I imagine Voyager is allowed to withdrawal from those accounts to pay debt or make investments. It’s also possible, if Voyager Digital is insolvent, that they haven’t even been depositing cash into the Metropolitan Bank for quite some time.
It doesn’t look good.”
The precise law that Voyager seems to be playing fast and loose with is 18 USC 709 — “False Advertising or Misuse of Names to Indicate Federal Agency”: [Onecle]
“… or falsely advertises or otherwise represents by any device whatsoever the extent to which or the manner in which the deposit liabilities of an insured bank or banks are insured by the Federal Deposit Insurance Corporation…”
As of March 31, Voyager claimed to have $175 million in cash. At present, it’s not clear they have any cash. They said they had $355 million in cash “held for customers” as of June 30, per their press release. However, they haven’t spelled out liabilities, including “cash owed to customers.” What really matters to customers is the balance held at Metropolitan, and we don’t know what that is.
At this point, Voyager either needs to get another loan from FTX or declare bankruptcy.
If Voyager does need cash, they’ll have to sell their bitcoins and ether — driving down the prices of those.
The purpose of CeFi is to mis-sell investments
The CeFi lenders who are collapsing right now, such as Voyager and Celsius, are in the business of packaging up extreme risk as a shiny product — so that they can mis-sell these to the public as retail-suitable investments.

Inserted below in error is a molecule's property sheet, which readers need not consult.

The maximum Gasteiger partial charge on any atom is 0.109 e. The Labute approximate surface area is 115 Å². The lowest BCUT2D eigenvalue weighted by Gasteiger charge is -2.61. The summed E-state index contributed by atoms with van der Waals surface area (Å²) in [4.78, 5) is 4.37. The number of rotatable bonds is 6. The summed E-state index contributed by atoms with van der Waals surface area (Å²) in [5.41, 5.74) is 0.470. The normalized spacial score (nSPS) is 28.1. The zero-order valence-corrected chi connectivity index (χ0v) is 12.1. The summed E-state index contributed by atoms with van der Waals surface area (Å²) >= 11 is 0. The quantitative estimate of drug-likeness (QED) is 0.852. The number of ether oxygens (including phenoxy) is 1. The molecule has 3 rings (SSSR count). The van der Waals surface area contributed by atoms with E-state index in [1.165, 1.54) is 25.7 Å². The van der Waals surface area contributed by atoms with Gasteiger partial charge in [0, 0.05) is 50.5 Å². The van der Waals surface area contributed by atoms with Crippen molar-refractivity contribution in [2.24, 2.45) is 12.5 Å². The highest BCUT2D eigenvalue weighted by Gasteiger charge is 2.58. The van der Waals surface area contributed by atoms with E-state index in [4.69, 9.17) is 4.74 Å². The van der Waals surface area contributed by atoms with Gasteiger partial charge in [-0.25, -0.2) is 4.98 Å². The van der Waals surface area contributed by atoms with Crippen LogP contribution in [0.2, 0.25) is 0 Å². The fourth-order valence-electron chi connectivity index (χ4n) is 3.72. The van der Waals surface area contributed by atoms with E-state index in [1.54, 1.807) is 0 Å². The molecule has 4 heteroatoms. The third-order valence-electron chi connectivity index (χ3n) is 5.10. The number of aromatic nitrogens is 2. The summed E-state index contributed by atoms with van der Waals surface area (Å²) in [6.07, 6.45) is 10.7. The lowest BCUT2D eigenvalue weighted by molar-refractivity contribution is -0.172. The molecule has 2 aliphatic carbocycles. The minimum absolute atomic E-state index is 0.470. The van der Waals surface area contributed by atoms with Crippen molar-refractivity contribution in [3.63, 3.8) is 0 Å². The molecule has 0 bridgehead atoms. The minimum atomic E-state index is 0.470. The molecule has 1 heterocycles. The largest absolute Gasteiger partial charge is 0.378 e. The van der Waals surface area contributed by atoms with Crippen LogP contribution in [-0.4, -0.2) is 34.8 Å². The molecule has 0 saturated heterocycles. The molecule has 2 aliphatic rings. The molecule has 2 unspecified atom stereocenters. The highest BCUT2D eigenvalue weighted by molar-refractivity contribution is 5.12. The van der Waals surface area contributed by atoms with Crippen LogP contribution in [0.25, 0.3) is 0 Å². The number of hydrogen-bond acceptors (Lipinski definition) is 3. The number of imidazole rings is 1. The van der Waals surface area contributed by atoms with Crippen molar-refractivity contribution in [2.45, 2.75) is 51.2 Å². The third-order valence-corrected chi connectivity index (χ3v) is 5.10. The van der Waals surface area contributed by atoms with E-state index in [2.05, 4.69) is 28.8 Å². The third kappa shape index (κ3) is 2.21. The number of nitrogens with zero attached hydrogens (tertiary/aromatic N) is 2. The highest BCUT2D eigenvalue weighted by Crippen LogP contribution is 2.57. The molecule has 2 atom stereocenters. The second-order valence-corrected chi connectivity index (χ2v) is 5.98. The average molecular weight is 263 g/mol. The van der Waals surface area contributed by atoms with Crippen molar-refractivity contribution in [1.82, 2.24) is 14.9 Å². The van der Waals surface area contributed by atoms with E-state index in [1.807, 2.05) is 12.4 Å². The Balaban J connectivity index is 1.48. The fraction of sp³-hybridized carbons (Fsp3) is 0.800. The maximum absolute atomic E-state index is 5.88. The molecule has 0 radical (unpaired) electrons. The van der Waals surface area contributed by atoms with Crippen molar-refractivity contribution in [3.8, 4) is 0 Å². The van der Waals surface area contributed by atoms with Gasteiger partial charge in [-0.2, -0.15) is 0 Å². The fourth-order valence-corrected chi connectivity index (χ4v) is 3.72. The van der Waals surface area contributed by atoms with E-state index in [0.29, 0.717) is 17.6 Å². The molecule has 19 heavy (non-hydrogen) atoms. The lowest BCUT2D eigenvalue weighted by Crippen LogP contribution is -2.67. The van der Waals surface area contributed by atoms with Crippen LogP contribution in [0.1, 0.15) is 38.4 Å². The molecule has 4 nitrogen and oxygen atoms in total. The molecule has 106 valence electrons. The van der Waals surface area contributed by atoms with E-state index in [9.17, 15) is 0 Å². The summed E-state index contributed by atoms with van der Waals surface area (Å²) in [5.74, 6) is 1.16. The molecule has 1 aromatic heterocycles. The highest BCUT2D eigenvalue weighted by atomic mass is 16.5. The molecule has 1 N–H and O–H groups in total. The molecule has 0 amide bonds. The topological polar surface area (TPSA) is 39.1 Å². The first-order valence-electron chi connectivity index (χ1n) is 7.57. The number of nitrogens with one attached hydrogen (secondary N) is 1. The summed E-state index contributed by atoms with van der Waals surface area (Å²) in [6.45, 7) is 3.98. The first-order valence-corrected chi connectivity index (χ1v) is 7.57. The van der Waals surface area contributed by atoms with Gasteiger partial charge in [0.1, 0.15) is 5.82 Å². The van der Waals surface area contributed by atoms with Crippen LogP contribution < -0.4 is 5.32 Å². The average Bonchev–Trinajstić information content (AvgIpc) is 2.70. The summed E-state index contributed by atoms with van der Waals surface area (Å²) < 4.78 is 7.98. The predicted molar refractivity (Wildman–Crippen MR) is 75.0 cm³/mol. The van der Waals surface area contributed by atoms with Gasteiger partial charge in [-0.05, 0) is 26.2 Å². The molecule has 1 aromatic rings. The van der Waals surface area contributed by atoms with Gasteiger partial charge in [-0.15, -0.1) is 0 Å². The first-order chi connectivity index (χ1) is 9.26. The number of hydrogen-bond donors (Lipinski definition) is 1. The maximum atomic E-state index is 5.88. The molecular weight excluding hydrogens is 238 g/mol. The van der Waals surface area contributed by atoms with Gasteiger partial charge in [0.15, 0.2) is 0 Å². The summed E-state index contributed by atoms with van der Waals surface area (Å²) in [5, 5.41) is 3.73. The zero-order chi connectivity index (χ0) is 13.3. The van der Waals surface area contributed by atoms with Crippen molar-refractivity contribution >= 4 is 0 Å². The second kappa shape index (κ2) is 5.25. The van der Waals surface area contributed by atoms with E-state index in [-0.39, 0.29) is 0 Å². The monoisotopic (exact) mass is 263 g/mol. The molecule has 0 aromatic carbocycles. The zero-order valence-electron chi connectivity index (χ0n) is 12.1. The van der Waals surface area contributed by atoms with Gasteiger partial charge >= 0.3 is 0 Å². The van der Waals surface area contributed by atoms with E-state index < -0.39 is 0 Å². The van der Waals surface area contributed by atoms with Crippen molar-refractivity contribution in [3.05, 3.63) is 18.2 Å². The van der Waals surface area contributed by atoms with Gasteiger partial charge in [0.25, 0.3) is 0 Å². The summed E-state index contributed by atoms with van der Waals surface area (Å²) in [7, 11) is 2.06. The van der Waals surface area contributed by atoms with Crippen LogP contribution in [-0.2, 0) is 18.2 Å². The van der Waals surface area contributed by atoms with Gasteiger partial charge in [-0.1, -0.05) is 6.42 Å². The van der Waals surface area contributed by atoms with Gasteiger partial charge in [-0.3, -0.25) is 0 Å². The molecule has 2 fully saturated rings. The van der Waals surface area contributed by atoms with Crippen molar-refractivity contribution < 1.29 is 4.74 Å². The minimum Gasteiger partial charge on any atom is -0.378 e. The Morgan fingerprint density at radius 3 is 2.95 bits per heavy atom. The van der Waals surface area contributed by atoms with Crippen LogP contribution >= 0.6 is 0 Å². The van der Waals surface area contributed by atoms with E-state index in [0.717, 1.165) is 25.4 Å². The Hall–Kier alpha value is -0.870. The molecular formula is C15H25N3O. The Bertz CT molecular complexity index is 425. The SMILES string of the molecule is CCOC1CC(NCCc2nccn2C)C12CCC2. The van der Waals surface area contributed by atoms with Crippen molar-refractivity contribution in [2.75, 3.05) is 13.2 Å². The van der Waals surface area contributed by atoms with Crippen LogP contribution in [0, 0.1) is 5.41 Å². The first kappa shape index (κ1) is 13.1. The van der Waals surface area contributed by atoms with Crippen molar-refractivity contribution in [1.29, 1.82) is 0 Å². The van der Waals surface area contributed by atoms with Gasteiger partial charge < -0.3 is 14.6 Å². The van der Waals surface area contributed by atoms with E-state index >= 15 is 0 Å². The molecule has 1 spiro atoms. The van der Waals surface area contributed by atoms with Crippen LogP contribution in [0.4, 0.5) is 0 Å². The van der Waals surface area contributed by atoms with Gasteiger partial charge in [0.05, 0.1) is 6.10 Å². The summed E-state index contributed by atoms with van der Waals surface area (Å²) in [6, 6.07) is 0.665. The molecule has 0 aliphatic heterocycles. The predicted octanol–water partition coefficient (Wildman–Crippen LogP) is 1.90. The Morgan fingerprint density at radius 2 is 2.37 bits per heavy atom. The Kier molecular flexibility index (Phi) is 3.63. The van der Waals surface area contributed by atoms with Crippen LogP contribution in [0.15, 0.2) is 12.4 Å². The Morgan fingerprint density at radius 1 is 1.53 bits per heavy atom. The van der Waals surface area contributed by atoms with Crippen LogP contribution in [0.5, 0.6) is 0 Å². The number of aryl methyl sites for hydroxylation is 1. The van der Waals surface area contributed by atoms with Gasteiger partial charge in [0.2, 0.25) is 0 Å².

DeFi is a bunch of wires on a lab bench — not a finished product. CeFi puts a shiny box around the breadboarded system held together with clips and lumps of explosive.
The CeFi companies then lie to their customers that the remarkable interest rates on offer can exist without a jaw-dropping amount of hidden risk.
The very stupid and very crypto thing is when their fellow crypto institutions think “this is fine!” and do things like putting all their money into 3AC, which put all its money into Anchor.
It’s supposed to be retail — and not institutional traders — that sees a 5%, 10%, or 20% interest rate and stops thinking of anything but the big number. Perhaps crypto companies need to be legally restricted to retail-friendly investments? Or we could send some of these guys to jail for fraud, that works too.